Saturday, September 3, 2016

The Story of eBay

The Story of eBay

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In 1995, when a software developer, whose company was called Echo Bay, put an auction on his homepage for a broken laser pointer, he was astonished by the level of interest. After a number of bids, he contacted the winner to check they understood that the pointer was broken and the purchaser simply replied “I collect broken laser pointers”. The idea for eBay was born!

In recent years, alongside the explosion of online distribution companies, eBay has expanded to include businesses with the Buy it Now function for conventional purchases and eBay shops – dedicated minisites for prolific or commercial sellers. Many people realise their entrepreneurial enthusiasm or have responded to the employment crisis by running online businesses out of their garage, their kitchen table and their spare room.

Even a site as practical and straight-talking as eBay is sometimes swept along with the reality entertainment trend, so that personality and amusement factor trump actual value. The auction of a used wetsuit, in March, is an example of this. The seller’s entertaining pitch featured promises never to have urinated in his wetsuit and solemn oaths that, unlike his friend ‘Gaz’ whose wetsuit was sadly neglected, he rinsed his wetsuit in fresh water after every use. The cult popularity of this listing resulted in an online raffle that raised thousands for the Red Cross.

school bazaar, secondhand jewellers, jumble sale, vintage boutique, carboot sale – rolled into one online

The initial success of eBay rode the wave of a turn-of-the-century nostalgia and strong attractions to vintage value. In the late nineties, there was suddenly an appetite for reuse and resale, with unusual secondhand finds swiftly becoming the acme of cool. Now, consumer demand is just as focused on new items – BNIB and BNWT are common ticket descriptions (Brand New in the Box and Brand New With Tags). An eBay shop is often a kind of ‘outlet’ store, with the seller buying in bulk and passing those savings on to a consumer buying individual items, thus undercutting the high street. Buying like this may not have the thrill of winning an auction, but it can save consumers serious money…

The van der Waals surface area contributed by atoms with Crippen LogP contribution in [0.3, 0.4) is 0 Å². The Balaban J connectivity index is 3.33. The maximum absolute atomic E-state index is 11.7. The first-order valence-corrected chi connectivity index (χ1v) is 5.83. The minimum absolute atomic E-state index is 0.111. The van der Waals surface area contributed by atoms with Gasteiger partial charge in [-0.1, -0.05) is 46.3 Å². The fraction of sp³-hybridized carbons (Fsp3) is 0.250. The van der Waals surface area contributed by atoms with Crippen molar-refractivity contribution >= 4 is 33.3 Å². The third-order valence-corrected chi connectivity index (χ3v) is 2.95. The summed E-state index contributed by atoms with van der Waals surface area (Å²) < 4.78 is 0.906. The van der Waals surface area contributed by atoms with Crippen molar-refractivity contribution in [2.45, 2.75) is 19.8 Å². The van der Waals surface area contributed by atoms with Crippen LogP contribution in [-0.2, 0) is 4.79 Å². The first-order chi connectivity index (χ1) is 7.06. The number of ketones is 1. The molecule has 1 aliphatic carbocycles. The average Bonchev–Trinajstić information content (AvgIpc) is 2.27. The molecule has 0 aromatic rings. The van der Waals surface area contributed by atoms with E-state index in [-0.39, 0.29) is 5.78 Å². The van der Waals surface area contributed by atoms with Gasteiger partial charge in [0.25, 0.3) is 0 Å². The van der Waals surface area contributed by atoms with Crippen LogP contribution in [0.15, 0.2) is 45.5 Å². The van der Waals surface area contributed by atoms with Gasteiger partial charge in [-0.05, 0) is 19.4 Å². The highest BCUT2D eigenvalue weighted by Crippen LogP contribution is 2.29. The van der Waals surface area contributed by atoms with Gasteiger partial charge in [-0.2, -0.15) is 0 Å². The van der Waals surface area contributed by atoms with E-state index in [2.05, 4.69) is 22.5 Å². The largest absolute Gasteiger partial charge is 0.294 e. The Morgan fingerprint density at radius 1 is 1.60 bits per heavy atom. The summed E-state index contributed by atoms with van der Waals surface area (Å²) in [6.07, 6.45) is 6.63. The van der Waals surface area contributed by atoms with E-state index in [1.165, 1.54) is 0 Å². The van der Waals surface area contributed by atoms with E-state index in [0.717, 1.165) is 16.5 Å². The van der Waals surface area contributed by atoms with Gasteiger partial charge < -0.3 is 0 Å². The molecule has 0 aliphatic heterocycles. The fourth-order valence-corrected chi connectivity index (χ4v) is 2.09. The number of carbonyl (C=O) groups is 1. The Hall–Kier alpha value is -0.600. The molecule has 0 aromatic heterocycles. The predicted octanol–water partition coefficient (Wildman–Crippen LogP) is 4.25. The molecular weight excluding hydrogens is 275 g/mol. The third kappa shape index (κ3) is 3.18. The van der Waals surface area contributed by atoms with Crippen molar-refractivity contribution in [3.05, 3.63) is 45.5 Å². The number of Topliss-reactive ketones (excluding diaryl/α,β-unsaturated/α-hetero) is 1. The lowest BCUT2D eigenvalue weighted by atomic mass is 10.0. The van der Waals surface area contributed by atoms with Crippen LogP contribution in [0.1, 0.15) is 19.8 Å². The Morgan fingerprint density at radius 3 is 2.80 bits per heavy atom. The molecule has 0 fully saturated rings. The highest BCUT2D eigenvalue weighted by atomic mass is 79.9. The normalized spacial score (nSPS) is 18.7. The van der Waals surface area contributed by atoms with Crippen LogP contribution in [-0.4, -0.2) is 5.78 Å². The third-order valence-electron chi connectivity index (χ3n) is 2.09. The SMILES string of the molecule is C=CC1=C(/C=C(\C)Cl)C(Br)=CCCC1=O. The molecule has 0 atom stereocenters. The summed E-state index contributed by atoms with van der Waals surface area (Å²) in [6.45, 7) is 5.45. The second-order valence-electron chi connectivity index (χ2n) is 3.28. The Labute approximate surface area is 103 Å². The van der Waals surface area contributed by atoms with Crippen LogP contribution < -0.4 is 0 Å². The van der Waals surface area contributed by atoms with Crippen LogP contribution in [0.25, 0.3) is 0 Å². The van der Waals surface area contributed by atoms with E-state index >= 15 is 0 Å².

over the last fifteen years, the auctioneer’s hammer may not have grown a tail, but it’s definitely a mouse…

So, eBay, once an ambitious little .com startup, has spawned a shoal of ambitious little startups. It is now a global business with an estimated worth in excess of $43 billion. eBay provides an ideal online outlet for home-based businesses, is easy to use and is searchable by Google. This is where self storage comes in – customers run their eBay business from a laptop on their kitchen table. They can store their stock in low-cost self storage in Hampshire or the Highlands to take advantage of bulk buy opportunities, without losing the spare room under a tide of boxes. They’re still able to load the car up to head off to trade fairs and expos. Sometimes nothing beats a face to face with your customers…

This post was written by Ruth Woolfson of http://www.eversleystorage.co.uk/.

ebay The Story of eBay
License: Creative Commons image source



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